It got to the point where I swore myself off Hindi movies. This started, in
I was forced to watch a couple of Tollywood (Tamil version of Bollywood) movies where Rajnikant surpassed all known laws of physics to execute stunts with panache and audacity hitherto reserved for the Gods. After watching these movies (and thankfully not understanding any of the dialog), my mind felt like goo: with a level of intelligence not very dis-similar from a pound of rotten gelatin curdling in the hot Tennessee summer Sun.
I gained new tolerance and respect for Bollywood movies: better production values, better segues to songs, better story lines, better clothes, less suggestive lyrics (from what my friends tell me), more dignified rain-dances, (sigh) better stunts, understandable dialog, tolerable puns and (sigh) reconcilable melodrama.
I even felt encouraged to watch a few desi films again. I watched "Swades". I had never been a Shah-rukh Khan (SRK) fan. Let me rephrase that. I abhorred SRK. Hold on, that still sounds too harsh, let me tone that down a bit. I detested, loathed, abhorred, abominated, despised and hated SRK's melodramatic on-screen persona. I cringed at his fake laugh and reviled at his overly hammed st-st-stutter. "Swades" changed that a little bit for me. His ham improved to mildly irritating, akin to Ford's stock coming up from junk-bond status to "what the hell are you doing still holding on to this" or a "severely-strong-sell" recommendation.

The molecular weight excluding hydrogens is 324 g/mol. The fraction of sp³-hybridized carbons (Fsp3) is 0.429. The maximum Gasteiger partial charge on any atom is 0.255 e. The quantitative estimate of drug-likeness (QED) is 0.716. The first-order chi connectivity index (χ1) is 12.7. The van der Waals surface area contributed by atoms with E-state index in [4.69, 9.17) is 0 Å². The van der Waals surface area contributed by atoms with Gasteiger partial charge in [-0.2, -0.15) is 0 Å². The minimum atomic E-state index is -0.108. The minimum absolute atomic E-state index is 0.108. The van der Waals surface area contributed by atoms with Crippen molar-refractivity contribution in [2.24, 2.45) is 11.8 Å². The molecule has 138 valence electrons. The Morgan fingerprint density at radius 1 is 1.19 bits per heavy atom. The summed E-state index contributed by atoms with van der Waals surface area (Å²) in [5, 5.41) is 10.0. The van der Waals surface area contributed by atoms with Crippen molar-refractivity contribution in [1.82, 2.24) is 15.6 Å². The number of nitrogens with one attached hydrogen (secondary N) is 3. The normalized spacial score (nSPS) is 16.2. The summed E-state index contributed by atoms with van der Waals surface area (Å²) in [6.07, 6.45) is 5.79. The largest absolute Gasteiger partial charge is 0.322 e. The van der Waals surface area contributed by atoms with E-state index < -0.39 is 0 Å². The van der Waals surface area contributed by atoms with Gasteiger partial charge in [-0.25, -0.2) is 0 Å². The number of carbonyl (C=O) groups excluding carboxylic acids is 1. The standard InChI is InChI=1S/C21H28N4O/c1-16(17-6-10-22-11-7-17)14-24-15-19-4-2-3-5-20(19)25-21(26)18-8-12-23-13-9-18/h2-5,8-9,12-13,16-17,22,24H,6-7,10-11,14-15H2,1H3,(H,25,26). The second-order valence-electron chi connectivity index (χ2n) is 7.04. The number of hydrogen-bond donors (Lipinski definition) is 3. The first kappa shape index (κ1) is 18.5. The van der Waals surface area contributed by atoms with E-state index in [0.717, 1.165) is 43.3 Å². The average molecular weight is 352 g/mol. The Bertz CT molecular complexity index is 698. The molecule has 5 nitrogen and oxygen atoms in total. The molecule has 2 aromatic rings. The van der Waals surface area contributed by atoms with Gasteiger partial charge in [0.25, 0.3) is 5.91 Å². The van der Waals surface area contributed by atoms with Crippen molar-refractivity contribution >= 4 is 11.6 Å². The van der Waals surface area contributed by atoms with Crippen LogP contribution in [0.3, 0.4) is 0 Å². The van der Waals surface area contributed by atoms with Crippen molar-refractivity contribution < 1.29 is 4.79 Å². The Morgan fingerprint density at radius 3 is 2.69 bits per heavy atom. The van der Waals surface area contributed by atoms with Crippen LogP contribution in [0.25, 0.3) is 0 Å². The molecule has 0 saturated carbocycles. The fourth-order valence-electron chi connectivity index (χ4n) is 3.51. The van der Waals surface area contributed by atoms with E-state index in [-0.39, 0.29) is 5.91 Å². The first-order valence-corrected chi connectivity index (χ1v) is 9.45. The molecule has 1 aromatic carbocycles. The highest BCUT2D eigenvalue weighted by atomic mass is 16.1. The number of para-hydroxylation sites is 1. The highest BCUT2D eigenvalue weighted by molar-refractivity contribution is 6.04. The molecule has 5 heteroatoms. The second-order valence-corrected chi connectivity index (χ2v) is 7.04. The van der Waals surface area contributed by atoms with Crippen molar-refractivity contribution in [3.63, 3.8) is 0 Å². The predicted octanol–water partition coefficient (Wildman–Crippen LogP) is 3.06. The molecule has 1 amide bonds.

I do not wish to take credit away from Ashutosh Gowarikar or the talented cast and crew. In fact it is probably his direction, the sign-of-the-times story (inspired from "Bapu Kuti", a book that describes the lives and decisions of people who shunned lucrative careers for economically feasible means of political and social reform) and the talented supporting cast that assimilates SRK's melodrama, accommodates it, supports it and makes it tolerable, palatable even. The result, I felt, was a movie that touched the heart and made a very strong emotional (not always logical) case for the Indian diaspora to head back home.
The movie flirts very passive-aggressively with romantic notions about returning back and making a difference. It panders a bohemian infatuation with notions of a sense-of-purpose and meaning-of-life garnished with a surreal mix of destiny and patriotism. It builds up "brand India" and builds it well. It wishes to sell a dream, nay a religion, called India and I stand before you, a firm believer. Pass the hat this way please.
Oscar Wilde is credited with saying "If you want to tell people the truth make them laugh. Otherwise, they will kill you." Gowarikar and gang, go a step further. They sell an idea, a self-fulfilling prophecy, with a mélange of truth, emotion, hope, jingoism and beauty. Did I forget dignified sexual tension, romance and comedy? That's where the demure and coquettish Gayatri Joshi’s character, "Gitlee", comes in.
Image from http://www.swades.com/